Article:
One of the strongest predictors of school dropout is a history of at least one grade retention. Among the numerous other negative impacts, research from the UCLA Center for Mental Health in Schools indicates that being held back one grade increases the risk of dropping out later by 40 percent to 50 percent and two grades by 90 percent. Big city schools need to embark on paths that will virtually eliminate both grade retention and social promotion. They need to be replaced with academic support procedures that include universal academic benchmarking, a rigorous adherence to Response to Intervention principles such as research-supported academic interventions, and multiple progress monitoring probes throughout the year for all struggling learners.
Reform Out of School Suspension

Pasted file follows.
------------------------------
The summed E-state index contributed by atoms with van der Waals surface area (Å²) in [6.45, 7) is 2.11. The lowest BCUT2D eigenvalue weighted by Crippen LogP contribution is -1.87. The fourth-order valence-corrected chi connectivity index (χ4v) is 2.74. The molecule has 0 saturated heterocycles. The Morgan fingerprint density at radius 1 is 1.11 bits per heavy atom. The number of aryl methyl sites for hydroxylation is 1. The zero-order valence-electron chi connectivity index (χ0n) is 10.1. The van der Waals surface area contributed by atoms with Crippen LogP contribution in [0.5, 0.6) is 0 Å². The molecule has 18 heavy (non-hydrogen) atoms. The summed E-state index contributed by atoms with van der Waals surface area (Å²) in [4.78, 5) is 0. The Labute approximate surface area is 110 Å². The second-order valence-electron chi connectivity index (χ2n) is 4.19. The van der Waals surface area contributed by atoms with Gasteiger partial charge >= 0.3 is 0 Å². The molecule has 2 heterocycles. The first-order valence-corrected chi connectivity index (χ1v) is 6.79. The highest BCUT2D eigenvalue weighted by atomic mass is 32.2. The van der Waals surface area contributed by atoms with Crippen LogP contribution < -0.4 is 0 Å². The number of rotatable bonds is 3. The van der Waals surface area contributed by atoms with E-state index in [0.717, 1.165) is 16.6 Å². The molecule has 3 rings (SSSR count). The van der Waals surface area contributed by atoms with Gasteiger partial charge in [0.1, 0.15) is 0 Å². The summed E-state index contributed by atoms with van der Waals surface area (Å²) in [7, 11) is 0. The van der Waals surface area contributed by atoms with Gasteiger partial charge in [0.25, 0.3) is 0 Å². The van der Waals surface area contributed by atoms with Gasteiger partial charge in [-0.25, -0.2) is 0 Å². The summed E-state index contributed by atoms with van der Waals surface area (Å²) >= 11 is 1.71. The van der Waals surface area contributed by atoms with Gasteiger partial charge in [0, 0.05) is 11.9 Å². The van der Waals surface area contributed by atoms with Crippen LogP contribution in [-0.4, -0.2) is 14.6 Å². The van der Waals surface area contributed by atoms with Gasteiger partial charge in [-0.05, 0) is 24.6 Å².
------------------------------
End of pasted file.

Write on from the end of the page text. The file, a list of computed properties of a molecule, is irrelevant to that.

Each time a student is suspended out of school for a rule infraction, the likelihood of that student eventually dropping out is statistically increased. One of the goals of the school system is to establish and maintain in each student a sense of connection to the school. Successful students believe that they belong in school and believe that the school personnel want them there. Out of school suspensions work against those beliefs and consequently contribute to the behaviors that lead to dropping out. Long a problem in school districts with high minority populations, a strict moratorium on out of school suspensions should be imposed except when student or staff safety is a legitimate concern. Students who are suspended for such reasons should be assigned to a regional center -- not to an unsupervised home -- for the fewest reasonable days. During this time, an evidence-supported skills training plan to address the student's behavioral difficulties should be designed and implemented upon return. Alternatives to suspension begin in the classroom where strong classroom management skills can prevent minor events from escalating to an office referral. In-school suspension rooms and Saturday school programs are sufficiently aversive and considerably less expensive to the citizens than funding a dropout for a lifetime.